OPPO vice-president Brian S.Y questions DxOMark’s existence

“OPPO, interestingly, is one of the only companies that have steered clear of DxOMark’s smartphone camera benchmarking platform, and continues to do so.”

The smartphone camera is a ubiquitous electronic tool that is being used today by literally every single person around. In fact, smartphone photography has strongly emerged as a more dominant and extensively practiced photography form across the world, buoyed by easy availability, affordability and accessibility to a good camera. This, of course, has led to millions of queries on which smartphone comes with the best camera that money can buy, which further necessitated the presence of a universal benchmarking body that assesses all smartphone cameras on even ground. Enter, DxOMark.

Naturally, with such great relevance of work, you would imagine that pretty much everyone would find DxOMark pretty important in recent times. Only, not quite. Yesterday, OPPO’s vice president, S.Y Brian took to Weibo to raise a question regarding the relevance of DxOMark, and wonder why so many brands and individuals take stock of the camera benchmarking body’s rankings. Roughly translated, his post states, “I think I understand that a rating organisation may need to exist for smartphone cameras, but what about the subjective aspect of taking photographs? Can that be quantified and accounted for by a technical scoring standard? Should portraits of different people be beautified into one specific style? Do you really need DxOMark? Do all cameras need to be adjusted according to a specific standard?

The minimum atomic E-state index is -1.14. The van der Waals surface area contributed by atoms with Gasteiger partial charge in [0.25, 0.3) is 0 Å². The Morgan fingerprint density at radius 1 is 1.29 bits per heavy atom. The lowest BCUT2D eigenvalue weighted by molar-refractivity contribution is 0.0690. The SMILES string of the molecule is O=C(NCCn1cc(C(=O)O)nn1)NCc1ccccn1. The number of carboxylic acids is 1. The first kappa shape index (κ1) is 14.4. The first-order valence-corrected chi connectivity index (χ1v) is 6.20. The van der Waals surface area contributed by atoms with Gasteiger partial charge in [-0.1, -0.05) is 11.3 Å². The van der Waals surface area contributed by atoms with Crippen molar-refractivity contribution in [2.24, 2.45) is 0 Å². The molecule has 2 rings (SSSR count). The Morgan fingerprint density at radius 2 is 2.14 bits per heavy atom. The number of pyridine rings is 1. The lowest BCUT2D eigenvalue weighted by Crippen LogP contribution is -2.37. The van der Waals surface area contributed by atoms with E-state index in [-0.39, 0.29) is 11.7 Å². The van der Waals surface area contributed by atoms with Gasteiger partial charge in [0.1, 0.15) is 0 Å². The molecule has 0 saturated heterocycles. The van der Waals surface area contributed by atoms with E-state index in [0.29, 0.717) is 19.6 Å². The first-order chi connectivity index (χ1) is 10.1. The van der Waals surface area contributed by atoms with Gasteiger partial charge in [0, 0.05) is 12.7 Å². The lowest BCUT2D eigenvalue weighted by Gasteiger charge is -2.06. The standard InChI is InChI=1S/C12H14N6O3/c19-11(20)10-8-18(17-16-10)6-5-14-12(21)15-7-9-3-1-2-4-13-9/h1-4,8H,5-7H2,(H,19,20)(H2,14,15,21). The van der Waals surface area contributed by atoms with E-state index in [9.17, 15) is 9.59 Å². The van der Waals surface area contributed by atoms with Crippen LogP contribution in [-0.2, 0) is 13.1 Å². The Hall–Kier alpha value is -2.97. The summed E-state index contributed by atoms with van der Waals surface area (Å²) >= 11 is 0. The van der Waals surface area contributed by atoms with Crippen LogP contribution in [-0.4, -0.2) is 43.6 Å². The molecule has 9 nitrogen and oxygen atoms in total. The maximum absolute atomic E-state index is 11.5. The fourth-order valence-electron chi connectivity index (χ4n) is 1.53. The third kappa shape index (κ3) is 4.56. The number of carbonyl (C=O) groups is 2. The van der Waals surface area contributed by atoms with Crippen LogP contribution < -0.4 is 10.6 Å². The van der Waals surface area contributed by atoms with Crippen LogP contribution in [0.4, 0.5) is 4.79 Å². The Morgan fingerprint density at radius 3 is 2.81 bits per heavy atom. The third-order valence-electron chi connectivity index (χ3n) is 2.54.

DxOMark landing page - featured

While many would agree that he might have a point, there is a significant counter-argument to what Brian posted regarding the presence of a tallying body when it comes to any art form. While photography is indeed a fine art at the end of the day, what DxOMark does is quantify and analyse the hardware, or the tools, that facilitate the practice of this art. As an organisation that quantifies cameras of every shape and size, DxOMark employs a specific testing process that exposes cameras to a roughly uniform testing field.

This technical process, in a uniform field, brings out parities in terms of optical properties such as dynamic range, colour, colour range, native saturation, sensitivity, sensor properties such as banding, lens aberrations and other aspects of photography, all of which fall within the laws of physics, and are hence not subjective. This very factor raises the relevance of a body such as DxOMark. Put simply, what a DxOMark rating states is that if one person takes up two smartphones such as the Huawei P20 Pro and the Apple iPhone XR, and proceed to shoot the same scenario, under the same conditions with both the smartphones, the P20 Pro will take a better photograph than the iPhone (since the P20 Pro is rated higher). This keeps the subjective factors of photographic talent and ability, and environmental conditions similar for both devices.

Of course, there is no doubt that a largely inexperienced layman using an iPhone XS Max will take a shambolic photograph in comparison to what a professional expert might achieve with a Samsung Galaxy S7, a device that is multiple generations old. It is the same reason why people use benchmarks, and the relevance of DxOMark lies in the fact that in no way does the rating make a comment on the subjective aspects of photography.

A lover of anything that has a circuit and involves physics, Shouvik is passionate about technology, science and journalism in equal parts. When not at work, he prefers reading up on ancient history, sports and engineering, going on random photography expeditions, and occasionally a long solo drive. He's also neck-deep into science fiction, and is working on a debut novel that he hopes will one day be read by Steven Erikson.
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